Thursday

1st Dec 2022

EU leaders in high-stakes poker with Poland and Hungary

  • European Council president Charles Michel chairing the videoconference where leaders spent little over 15 minutes on rule of law (Photo: Council of the European Union)

EU leaders will continue to discuss possible ways out of their financial conundrum, after Hungary and Poland, earlier this week, blocked a key step in unlocking the €1.8 trillion EU budget and coronavirus recovery package.

On Thursday (19 November), at a videoconference, leaders discussed the issue in little over 15 minutes.

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Hungary's prime minister Viktor Orbán, Poland's premier Mateusz Morawiecki, and Slovenian prime minister Janez Janša took the floor to reaffirm their objection to linking EU funds to governments' adherence to the rule of law - although Slovenia did not block the budget package.

European Council president Charles Michel coordinated with member states' delegations to avoid a full-blown and, what is commonly seen, as a futile debate at leaders' level on the toxic issue.

The German EU presidency will take the lead at a lower, expert level in negotiations between the key supporters and opponents of the rule-of-law conditionality in the next weeks instead.

"There is consensus on the EU budget, but not on the rule-of-law mechanism," German chancellor Angela Merkel said after the meeting.

"This means we have to continue talking with Hungary and Poland," she added.

The recovery fund and the budget was planned to be operational next year, but a delay is now almost inevitable, although European countries urgently need EU support, as the pandemic erodes their economies.

The rules linking EU funds to the respect of rule of law had been negotiated by the German EU presidency and the European Parliament earlier this month, and the new mechanism was backed by 25 member states.

The parliament had planned to vote on it next week, but that will be delayed as negotiations continue, aiming to bring Poland and Hungary on board.

It remains to be seen what compromise could be found and how far the two prime ministers are willing to go.

One idea is to give additional "clarification" on the rule-of-law conditionality that could alleviate concerns in Hungary and Poland that the mechanism would be used against them as a political tool.

Another idea being floated is to postpone the entering into force of the rule-of-law conditions, while the European Court of Justice forms an opinion on the mechanism.

Both ideas could upset the EU parliament, whose consent is also needed for the budget to go ahead, and which said on Wednesday that it will make "no further concessions" on the rule-of-law mechanism, however.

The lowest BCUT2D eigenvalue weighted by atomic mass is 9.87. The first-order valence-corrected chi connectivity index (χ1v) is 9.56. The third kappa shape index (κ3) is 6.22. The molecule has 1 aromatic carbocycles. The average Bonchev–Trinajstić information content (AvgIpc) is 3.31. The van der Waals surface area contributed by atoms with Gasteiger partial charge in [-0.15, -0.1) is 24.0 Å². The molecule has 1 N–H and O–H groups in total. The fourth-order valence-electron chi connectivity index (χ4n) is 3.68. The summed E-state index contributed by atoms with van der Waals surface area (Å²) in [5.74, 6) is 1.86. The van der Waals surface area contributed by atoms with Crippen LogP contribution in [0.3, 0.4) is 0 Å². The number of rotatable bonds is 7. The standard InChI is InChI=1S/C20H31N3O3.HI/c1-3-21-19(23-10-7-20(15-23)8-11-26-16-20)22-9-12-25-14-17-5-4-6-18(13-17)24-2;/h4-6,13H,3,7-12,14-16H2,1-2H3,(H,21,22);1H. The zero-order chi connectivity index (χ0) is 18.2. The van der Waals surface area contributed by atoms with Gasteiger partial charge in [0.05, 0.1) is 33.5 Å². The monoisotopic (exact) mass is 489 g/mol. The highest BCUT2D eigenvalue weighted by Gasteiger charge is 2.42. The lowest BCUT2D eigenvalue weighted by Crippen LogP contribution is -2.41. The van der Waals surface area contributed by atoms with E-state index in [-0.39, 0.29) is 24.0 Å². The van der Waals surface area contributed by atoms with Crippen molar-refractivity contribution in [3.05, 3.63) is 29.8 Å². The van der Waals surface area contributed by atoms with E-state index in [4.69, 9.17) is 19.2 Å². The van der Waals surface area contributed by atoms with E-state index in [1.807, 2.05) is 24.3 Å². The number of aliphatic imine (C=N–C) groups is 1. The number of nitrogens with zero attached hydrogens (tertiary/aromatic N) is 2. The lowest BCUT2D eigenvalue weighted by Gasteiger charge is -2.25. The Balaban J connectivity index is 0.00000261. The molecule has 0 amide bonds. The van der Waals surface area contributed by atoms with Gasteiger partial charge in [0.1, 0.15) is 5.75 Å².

Dutch prime minister Mark Rutte also said, on Wednesday, that what has been negotiated on the rule of law was a "bare minimum" for him.

German diplomats will now have to walk a very fine line between the tough positions under extreme time pressure.

EU leaders are due to gather in mid-December - whether virtually or in person, depending on the pandemic - in talks which could seal a deal, if there is one by then.

France and the Netherlands suggested that redesigning the recovery fund into an intergovernmental agreement - without Poland and Hungary - could also be a possibility, as a "last resort".

EU sources said that would be a complex exercise and might be premature, as the current goal is to deescalate tensions and focus on getting an agreement.

Michel said the deal on the budget-recovery package needed to be implement it as soon as possible.

"We will continue the discussions to find an acceptable solution to all," he told reporters.

Budget deal struck, with Hungary threat still hanging

Ultimately, the European Parliament managed to squeeze an extra €16bn in total - which will be financed with competition fines the EU Commission hands out over the next seven years, plus reallocations within the budget.

Deal reached on linking EU funds to rule of law

The deal means MEPs and the German EU presidency unblocked a major political hurdle to agreeing on the €1.8 trillion long-term EU budget and coronavirus recovery package.

Hungary and Poland unfazed by EU outcry over budget block

France's EU affairs state secretary Clement Beaune said his country and Germany are looking into "technical clarifications" on rule-of-law conditionality to resolve the issue, but floated the idea of doing the recovery fund without Poland and Hungary.

EU ministers urge Poland and Hungary to unblock budget

"This is no time for power games, we cannot have a political crisis on top of all this, this is the time to show EU unity," Portugal's EU affairs state minister Ana Paula Zacarias told the meeting of EU ministers.

Agenda

MEPs prepare for another virtual plenary This WEEK

Ahead of the next European summit in mid-December, MEPs will address the EU's long-term budget and rule-of-law conditionality in another virtual plenary session. Discussions will also focus on consumer rights, pharmaceutical strategy and the pandemic.

Portugal was poised to scrap 'Golden Visas' - why didn't it?

Over the last 10 years, Portugal has given 1,470 golden visas to people originating from countries whose tax-transparency practices the EU finds problematic. But unlike common practice in other EU states with similar programmes, Portugal has not implemented "due diligence".

Catalan spyware victims demand justice

Victims of the widening spyware scandal in Spain are demanding justice and reparations, following the revelations that journalists, lawyers, civil society and politicians had been targeted.

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